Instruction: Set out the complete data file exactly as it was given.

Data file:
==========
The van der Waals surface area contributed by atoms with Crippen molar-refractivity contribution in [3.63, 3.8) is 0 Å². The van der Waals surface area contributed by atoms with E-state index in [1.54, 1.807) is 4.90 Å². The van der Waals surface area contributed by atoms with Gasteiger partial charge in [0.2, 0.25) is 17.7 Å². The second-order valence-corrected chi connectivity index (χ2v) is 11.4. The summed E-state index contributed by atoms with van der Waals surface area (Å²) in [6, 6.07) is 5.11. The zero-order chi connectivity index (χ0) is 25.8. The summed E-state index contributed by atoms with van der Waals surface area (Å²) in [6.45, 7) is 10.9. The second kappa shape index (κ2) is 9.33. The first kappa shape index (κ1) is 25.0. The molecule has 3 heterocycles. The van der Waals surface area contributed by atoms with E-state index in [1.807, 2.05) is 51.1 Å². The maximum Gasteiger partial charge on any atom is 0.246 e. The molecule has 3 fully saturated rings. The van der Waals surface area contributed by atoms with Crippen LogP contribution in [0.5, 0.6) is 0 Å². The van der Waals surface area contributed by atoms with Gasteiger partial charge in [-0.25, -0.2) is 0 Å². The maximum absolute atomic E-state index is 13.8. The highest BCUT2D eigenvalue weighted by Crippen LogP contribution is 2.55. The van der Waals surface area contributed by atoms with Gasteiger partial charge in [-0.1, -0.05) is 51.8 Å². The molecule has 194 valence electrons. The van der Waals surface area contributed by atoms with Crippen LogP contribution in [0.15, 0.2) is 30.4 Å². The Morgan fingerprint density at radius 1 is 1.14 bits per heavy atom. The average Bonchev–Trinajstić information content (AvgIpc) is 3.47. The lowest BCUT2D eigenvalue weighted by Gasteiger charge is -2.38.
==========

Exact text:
The van der Waals surface area contributed by atoms with Crippen molar-refractivity contribution in [3.63, 3.8) is 0 Å². The van der Waals surface area contributed by atoms with E-state index in [1.54, 1.807) is 4.90 Å². The van der Waals surface area contributed by atoms with Gasteiger partial charge in [0.2, 0.25) is 17.7 Å². The second-order valence-corrected chi connectivity index (χ2v) is 11.4. The summed E-state index contributed by atoms with van der Waals surface area (Å²) in [6, 6.07) is 5.11. The zero-order chi connectivity index (χ0) is 25.8. The summed E-state index contributed by atoms with van der Waals surface area (Å²) in [6.45, 7) is 10.9. The second kappa shape index (κ2) is 9.33. The first kappa shape index (κ1) is 25.0. The molecule has 3 heterocycles. The van der Waals surface area contributed by atoms with E-state index in [1.807, 2.05) is 51.1 Å². The maximum Gasteiger partial charge on any atom is 0.246 e. The molecule has 3 fully saturated rings. The van der Waals surface area contributed by atoms with Crippen LogP contribution in [0.5, 0.6) is 0 Å². The van der Waals surface area contributed by atoms with Gasteiger partial charge in [-0.25, -0.2) is 0 Å². The maximum absolute atomic E-state index is 13.8. The highest BCUT2D eigenvalue weighted by Crippen LogP contribution is 2.55. The van der Waals surface area contributed by atoms with Gasteiger partial charge in [-0.1, -0.05) is 51.8 Å². The molecule has 194 valence electrons. The van der Waals surface area contributed by atoms with Crippen LogP contribution in [0.15, 0.2) is 30.4 Å². The Morgan fingerprint density at radius 1 is 1.14 bits per heavy atom. The average Bonchev–Trinajstić information content (AvgIpc) is 3.47. The lowest BCUT2D eigenvalue weighted by Gasteiger charge is -2.38.